She concluded: “We would like to clarify the position on players playing in multiple environments. Individuals are permitted to move between two environments within the community game, provided they do not enter more than one environment within a 48 hour period. This means that a player would only be allowed to play one fixture in any given weekend; there must be a gap of 48 hours for Test and Trace purposes.
“Scholarship players are permitted to train and play for their community club whilst also being involved with a scholarship team, an Academy player is not permitted to play in any other environment, and a Women’s Super League player is only permitted to play for that team, they cannot dual register to another club (this remains under review).”
The 2021 Southern Conference League campaign will get underway on Saturday 8 May, with four fixtures in the East Division, while the West Division is to kick-start on Saturday 22 May.
Devon Sharks are new(ish) entrants to the East Division, having been added last year, only for the Covid-19 pandemic to scupper their hopes of action until now.
There will be plenty of interest in how the Sharks, who are based at Bovey Tracey on the edge of Dartmoor and who are partnered with Swinton Lions, will fare.
Meanwhile the launch of the West Division has been put back to allow the two Welsh clubs, Valley Cougars and Torfaen Tigers, to resolve travel issues between England and Wales.
The season will climax with play-offs and a Grand Final on Saturday 18 September at a venue to be confirmed.
Reigning champions Hammersmith Hills Hoists, meanwhile, will launch the defence of their title with a trip to North Herts Crusaders, at Hitchin.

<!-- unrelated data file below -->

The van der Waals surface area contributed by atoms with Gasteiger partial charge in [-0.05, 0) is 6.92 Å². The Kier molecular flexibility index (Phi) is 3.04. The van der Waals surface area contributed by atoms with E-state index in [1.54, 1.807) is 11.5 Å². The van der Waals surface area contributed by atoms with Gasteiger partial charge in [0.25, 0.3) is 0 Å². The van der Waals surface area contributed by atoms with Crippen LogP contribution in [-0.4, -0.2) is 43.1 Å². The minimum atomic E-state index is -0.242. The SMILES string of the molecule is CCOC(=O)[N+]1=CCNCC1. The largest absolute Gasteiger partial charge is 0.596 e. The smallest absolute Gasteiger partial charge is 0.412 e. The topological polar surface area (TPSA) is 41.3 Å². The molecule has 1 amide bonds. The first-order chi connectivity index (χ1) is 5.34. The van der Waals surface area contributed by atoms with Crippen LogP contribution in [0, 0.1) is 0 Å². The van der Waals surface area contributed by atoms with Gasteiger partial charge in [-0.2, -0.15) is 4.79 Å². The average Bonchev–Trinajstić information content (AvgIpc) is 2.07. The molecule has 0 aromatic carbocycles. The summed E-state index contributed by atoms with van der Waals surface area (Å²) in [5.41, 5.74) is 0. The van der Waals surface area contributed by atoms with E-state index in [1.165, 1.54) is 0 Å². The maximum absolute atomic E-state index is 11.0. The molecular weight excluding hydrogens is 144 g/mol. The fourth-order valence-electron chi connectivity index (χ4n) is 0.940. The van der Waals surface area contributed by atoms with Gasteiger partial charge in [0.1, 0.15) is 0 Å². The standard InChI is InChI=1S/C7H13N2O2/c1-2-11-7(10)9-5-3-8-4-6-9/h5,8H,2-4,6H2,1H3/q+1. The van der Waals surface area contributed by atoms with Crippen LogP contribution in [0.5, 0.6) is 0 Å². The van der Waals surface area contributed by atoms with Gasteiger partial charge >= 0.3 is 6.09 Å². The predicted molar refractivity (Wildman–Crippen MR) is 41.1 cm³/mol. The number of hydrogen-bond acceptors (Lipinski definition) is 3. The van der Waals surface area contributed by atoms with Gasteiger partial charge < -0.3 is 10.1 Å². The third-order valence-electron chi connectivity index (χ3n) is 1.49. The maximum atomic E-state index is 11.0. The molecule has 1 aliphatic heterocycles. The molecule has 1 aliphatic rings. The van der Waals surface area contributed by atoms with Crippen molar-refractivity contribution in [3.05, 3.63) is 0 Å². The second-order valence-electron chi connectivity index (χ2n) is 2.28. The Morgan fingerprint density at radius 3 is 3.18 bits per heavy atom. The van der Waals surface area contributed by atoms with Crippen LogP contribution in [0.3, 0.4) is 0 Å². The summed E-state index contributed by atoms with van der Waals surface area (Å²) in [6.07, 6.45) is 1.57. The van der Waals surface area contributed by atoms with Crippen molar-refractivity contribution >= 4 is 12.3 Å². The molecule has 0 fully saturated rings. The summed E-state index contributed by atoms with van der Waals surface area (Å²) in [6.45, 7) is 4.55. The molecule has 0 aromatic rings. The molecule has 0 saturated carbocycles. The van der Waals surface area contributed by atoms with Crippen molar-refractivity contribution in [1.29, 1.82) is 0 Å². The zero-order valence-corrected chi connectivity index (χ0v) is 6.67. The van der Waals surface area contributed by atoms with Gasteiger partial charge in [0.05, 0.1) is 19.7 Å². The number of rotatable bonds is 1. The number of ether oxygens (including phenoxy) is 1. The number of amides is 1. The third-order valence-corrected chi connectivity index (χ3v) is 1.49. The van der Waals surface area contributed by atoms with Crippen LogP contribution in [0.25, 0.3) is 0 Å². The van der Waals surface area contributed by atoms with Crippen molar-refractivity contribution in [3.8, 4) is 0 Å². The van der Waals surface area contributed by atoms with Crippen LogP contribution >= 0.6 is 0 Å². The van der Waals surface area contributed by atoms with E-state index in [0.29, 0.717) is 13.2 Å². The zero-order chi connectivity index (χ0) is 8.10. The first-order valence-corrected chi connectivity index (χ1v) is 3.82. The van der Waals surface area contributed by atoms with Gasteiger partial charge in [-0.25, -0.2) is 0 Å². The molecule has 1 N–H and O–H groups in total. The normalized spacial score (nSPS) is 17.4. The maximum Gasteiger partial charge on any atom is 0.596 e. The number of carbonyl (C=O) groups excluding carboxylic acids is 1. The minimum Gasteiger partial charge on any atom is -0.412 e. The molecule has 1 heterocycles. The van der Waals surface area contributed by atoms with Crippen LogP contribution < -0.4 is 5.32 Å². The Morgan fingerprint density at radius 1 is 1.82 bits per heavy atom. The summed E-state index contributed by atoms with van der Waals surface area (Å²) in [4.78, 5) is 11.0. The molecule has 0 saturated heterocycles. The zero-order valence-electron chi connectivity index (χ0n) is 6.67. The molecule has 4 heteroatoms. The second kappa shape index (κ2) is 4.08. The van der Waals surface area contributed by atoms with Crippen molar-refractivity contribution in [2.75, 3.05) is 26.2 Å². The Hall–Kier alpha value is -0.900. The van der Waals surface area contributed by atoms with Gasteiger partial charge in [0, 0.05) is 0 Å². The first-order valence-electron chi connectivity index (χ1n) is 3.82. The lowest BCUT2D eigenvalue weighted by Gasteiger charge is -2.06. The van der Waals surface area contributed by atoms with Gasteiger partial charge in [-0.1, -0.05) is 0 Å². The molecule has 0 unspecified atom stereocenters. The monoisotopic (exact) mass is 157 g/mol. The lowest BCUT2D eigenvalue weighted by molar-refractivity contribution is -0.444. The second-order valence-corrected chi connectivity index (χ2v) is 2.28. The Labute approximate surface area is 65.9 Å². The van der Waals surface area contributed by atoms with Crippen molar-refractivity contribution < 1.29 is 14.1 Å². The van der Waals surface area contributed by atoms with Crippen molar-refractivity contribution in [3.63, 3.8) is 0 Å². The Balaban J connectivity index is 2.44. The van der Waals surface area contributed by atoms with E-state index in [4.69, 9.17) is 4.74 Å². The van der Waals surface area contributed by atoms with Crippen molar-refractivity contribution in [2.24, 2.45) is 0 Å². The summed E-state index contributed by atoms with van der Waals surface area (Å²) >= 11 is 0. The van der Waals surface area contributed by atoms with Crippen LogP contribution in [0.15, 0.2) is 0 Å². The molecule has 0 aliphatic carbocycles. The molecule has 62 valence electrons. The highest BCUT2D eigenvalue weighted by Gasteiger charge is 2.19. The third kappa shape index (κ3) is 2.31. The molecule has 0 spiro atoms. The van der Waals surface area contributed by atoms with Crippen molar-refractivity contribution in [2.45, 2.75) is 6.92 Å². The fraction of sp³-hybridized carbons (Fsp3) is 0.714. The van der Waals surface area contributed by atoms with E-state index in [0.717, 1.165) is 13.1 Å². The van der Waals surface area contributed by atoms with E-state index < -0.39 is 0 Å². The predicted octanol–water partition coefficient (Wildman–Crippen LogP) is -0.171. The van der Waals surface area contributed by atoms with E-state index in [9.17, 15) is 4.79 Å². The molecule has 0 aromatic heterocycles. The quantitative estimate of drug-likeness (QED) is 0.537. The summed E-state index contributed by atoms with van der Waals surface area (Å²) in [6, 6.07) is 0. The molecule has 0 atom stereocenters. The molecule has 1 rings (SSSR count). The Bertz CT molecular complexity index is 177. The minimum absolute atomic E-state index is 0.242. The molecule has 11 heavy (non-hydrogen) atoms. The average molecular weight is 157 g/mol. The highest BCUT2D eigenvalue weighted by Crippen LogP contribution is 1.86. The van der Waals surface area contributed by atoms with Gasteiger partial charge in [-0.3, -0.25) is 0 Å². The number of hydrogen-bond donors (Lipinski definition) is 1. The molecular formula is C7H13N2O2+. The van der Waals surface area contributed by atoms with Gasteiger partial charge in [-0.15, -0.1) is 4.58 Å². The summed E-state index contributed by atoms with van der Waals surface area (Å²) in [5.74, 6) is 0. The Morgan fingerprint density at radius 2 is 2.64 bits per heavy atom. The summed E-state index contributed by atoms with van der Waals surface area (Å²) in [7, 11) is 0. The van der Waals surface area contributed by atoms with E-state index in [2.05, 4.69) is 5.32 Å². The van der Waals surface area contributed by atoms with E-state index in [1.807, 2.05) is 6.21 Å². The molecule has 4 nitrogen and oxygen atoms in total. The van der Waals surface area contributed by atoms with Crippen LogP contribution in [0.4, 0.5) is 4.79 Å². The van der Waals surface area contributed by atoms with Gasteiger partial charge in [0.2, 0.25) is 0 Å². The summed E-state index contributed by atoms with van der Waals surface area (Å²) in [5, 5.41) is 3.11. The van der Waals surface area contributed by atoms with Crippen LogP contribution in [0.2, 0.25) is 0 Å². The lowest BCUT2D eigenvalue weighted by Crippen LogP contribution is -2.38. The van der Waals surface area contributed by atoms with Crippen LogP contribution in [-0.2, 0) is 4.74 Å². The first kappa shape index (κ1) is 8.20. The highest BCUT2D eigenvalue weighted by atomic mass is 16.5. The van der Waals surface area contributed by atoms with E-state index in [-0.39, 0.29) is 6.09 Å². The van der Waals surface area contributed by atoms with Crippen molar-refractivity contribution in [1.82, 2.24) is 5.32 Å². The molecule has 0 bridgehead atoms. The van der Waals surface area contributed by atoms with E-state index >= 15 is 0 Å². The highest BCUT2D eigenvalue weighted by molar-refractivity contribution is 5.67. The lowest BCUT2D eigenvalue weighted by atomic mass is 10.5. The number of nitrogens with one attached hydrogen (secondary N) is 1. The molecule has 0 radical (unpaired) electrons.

The RFL’s Community Game Competitions Manager Dave Raybould said: “It’s been a long wait, but I can’t remember such a mood of positivity and anticipation around the clubs as we prepare for the season.
“The East Division clubs were all keen to extend their regular season to twelve rounds, and although that hasn’t been possible in the West Division because of the complications around having teams from England and Wales, we are doing all we can to find a way through those problems.”
He continued: “There is more good news in the other regional leagues across the South and the Midlands, with a number of new teams taking part.
“The London League is up from seven to nine clubs, partly because Brixton Bulls have decided that would be a better competition than the SCL for them to rebuild after being particularly badly affected by the pandemic. There are four new teams in the East of England, two in the West and one in the Midlands – our season is starting at a good time as the lockdown restrictions are eased, and we’re offering an opportunity to play competitive rugby through the spring and summer after such a long period of inactivity.”
Opening fixtures are:
Saturday 8 May 2021
East Division: Bedford Tigers v Wests Warriors; North Herts Crusaders v Hammersmith Hills Hoists; London Chargers v Hemel Stags; Eastern Rhinos v South London Silverbacks.
West Division: All Golds v Swindon St George; Valley Cougars v Torfaen Tigers. Bye: Devon Sharks.